Narrative Image   The how & why of   visual storytelling      By Daniela Molnar
Stories are integral to human culture.Visual stories are a powerfully directmethod of conveying information,ideas, and cul...
Part 1: How do imagescommunicate?                Part 2: Types of                narrative images
Part 1: How doimages communicate?
Images tell stories using semiotics, asort of visual grammar.> Semiotics <Visual cues, or signs, are combinedinto patterns...
Philosopher/scientist Charles Sanders Peirce (1839 - 1914) categorized signs as  iconic                   symbolic indexical
An iconic sign looks like what it represents -- aportrait or a scientific illustration, for example.
A symbolic sign does not look like what it represents andits meaning must be learnt. Its meaning is fundamentallyarbitrary...
An indexical sign is a clue that links meanings. Itsassociation with this meaning is not arbitrary but isphysically or cau...
“heart”iconic   symbolic   indexical
All of these types of signs are used in combination invisual communication. This is how images tell stories.iconic, symbol...
Walton Ford, Falling Bough, 2002Iconic: This is an identifiable scene; the log looks like a log, the pigeons like pigeons,...
Images have the power to impact how  cultural messages are transmitted  and received. This gives them the  power to alter ...
Republicans released the above graphic explaining how the Democratichealthcare plan will—or wont—work. The process looks h...
This chart, which explains the same process, was released by theDemocratic party. It’s soothing tones and rounded edges su...
Part 2: Types ofnarrative images
> Flavored <A subjective, editorialized depiction ofa thing, person or place. The story is inthe implied viewpoint.Another...
Flavor can be thought of a meta-narrative that is present in allimages in varying degrees.              F lavored         ...
Some of the most obvious examples of flavored images can be found in advertising.The literal, or denotative meaning of the...
Even scientific images can be flavored.                           The author of the                           Pernkopf Ana...
> Linear < Depicts the passage of timeand/or space in a single image> Aggregate < Depicts (non-temporal)relationships betw...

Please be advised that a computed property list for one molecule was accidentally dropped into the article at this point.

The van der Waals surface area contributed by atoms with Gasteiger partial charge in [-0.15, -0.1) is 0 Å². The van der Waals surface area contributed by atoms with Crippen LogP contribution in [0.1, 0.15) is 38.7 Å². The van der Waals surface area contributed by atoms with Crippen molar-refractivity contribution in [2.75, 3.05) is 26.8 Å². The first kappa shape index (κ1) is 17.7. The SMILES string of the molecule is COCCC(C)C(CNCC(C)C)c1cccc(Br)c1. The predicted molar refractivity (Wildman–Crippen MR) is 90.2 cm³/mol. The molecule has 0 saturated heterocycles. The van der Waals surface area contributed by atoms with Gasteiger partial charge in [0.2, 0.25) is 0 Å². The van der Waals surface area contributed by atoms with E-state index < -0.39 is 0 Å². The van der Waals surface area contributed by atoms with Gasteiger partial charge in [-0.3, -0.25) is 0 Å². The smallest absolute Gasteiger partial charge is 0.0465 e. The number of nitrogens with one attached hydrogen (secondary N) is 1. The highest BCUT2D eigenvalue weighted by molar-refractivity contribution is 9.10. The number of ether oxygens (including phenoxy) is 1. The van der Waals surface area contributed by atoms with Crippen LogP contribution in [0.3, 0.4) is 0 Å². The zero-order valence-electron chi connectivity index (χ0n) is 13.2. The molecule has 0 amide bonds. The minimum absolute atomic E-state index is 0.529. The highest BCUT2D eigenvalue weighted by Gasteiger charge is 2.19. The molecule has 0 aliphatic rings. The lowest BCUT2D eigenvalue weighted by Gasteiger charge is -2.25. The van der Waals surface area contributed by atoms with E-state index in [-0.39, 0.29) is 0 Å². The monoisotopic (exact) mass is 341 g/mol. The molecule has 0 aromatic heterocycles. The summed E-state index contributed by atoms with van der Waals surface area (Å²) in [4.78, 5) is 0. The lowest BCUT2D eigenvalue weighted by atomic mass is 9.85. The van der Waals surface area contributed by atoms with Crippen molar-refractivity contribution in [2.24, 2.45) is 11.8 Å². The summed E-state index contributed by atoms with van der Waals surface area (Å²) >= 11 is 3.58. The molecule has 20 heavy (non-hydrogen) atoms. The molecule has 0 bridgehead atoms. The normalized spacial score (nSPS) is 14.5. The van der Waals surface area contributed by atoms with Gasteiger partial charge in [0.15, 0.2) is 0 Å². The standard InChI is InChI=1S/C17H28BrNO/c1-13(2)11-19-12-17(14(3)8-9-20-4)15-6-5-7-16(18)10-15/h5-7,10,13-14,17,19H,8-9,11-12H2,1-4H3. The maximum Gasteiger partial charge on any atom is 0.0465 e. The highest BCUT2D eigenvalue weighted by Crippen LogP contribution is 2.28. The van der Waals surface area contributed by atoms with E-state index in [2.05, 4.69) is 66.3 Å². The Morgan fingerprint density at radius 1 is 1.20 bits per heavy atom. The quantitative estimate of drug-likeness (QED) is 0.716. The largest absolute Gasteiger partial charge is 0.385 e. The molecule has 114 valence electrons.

> Linear < Depicts the passage of       time and/or space in a single imagePiero della Francesca, Battle between Heraclius...
Piero della Francesca, The Discovery and Proving of the True Cross, c. 1455
Chauvet Cave
Maria Sibylla Merian
Hadley Hooper, illustration about Parkinsons disease
> Aggregate < Depicts relationshipsbetween things in a single image composedof multiple parts              Wendy Zomlefer
Lilian Snellling, Aerides houlletianum
From Colors 13, the wordless issue. Art directed by Tibor Kalman
Galileo’s engravings of the moon in Sidereus Nuncius, 1610
Robert Weaver, April 1959, Esquire
> Paneled < Depicts thepassage of time and/orspace in multiplesequenced imagesBayeux tapestry, c. 1077.224 ft long embroid...
Luoshenfu, Gu Kai Zhi, 344-406 CE
STMATTHEWI S LAN D
How paneled images tell stories          > Closure <     > The frame as time <        > Transitions <      > Interdependen...
> Closure <Closure is the psychological leap that is essential to make paneledimages work. Closure occurs in the gutter, i...
> The frame as time <The frame is a unit of time – it can be a second, a minute, an hour, or an eternity.The dimensions (a...
> Transitions <                    There are six major types of transitions between frames, each                      of w...
scene-to-scenespans significant distancesof time or spaceaspect-to-aspecttransitions between aspectsof a place, idea, or m...
> Interdependent words & images <Most, though notall, comics rely ona combination ofwords and imagesto convey anidea. If t...
Suspended In Language: Niels Bohr’s Life, Discoveries, And TheCentury He Shaped By Jim Ottaviani, Illustrated by Leland Pu...
Other titles by Jim Ottaviani Published by G.T. Labs
Clan Apis By Jay Hosler
how
why
Visual stories are auniquely powerfulway to communicate.             They have the power             to change the way we ...
Narrative Image: The How and Why of Visual Storytelling
Narrative Image: The How and Why of Visual Storytelling
Narrative Image: The How and Why of Visual Storytelling
Narrative Image: The How and Why of Visual Storytelling
Narrative Image: The How and Why of Visual Storytelling
Narrative Image: The How and Why of Visual Storytelling
Narrative Image: The How and Why of Visual Storytelling
Narrative Image: The How and Why of Visual Storytelling